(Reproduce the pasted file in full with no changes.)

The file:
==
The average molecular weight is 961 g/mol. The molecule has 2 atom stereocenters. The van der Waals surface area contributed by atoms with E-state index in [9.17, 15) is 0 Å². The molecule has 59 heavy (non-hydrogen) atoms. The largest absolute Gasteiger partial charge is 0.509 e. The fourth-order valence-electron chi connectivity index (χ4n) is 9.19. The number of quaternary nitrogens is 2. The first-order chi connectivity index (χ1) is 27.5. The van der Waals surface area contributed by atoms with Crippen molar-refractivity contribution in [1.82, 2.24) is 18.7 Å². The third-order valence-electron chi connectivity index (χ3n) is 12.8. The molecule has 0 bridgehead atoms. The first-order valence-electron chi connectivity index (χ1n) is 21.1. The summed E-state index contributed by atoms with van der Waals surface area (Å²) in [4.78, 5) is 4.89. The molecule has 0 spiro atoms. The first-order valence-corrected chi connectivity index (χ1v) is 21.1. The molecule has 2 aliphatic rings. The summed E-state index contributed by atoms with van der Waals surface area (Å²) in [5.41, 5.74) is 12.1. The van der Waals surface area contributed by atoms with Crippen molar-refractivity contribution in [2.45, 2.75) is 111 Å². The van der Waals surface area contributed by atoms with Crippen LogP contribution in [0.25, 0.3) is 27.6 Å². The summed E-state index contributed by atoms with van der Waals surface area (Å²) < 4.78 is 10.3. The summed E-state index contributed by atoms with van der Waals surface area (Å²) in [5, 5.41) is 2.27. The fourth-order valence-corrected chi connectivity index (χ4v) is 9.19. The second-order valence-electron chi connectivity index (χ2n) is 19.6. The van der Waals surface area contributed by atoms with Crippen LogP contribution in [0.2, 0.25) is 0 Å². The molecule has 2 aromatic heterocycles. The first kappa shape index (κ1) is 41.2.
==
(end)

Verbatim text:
The average molecular weight is 961 g/mol. The molecule has 2 atom stereocenters. The van der Waals surface area contributed by atoms with E-state index in [9.17, 15) is 0 Å². The molecule has 59 heavy (non-hydrogen) atoms. The largest absolute Gasteiger partial charge is 0.509 e. The fourth-order valence-electron chi connectivity index (χ4n) is 9.19. The number of quaternary nitrogens is 2. The first-order chi connectivity index (χ1) is 27.5. The van der Waals surface area contributed by atoms with Crippen molar-refractivity contribution in [1.82, 2.24) is 18.7 Å². The third-order valence-electron chi connectivity index (χ3n) is 12.8. The molecule has 0 bridgehead atoms. The first-order valence-electron chi connectivity index (χ1n) is 21.1. The summed E-state index contributed by atoms with van der Waals surface area (Å²) in [4.78, 5) is 4.89. The molecule has 0 spiro atoms. The first-order valence-corrected chi connectivity index (χ1v) is 21.1. The molecule has 2 aliphatic rings. The summed E-state index contributed by atoms with van der Waals surface area (Å²) in [5.41, 5.74) is 12.1. The van der Waals surface area contributed by atoms with Crippen molar-refractivity contribution in [2.45, 2.75) is 111 Å². The van der Waals surface area contributed by atoms with Crippen LogP contribution in [0.25, 0.3) is 27.6 Å². The summed E-state index contributed by atoms with van der Waals surface area (Å²) < 4.78 is 10.3. The summed E-state index contributed by atoms with van der Waals surface area (Å²) in [5, 5.41) is 2.27. The fourth-order valence-corrected chi connectivity index (χ4v) is 9.19. The second-order valence-electron chi connectivity index (χ2n) is 19.6. The van der Waals surface area contributed by atoms with Crippen LogP contribution in [0.2, 0.25) is 0 Å². The molecule has 2 aromatic heterocycles. The first kappa shape index (κ1) is 41.2.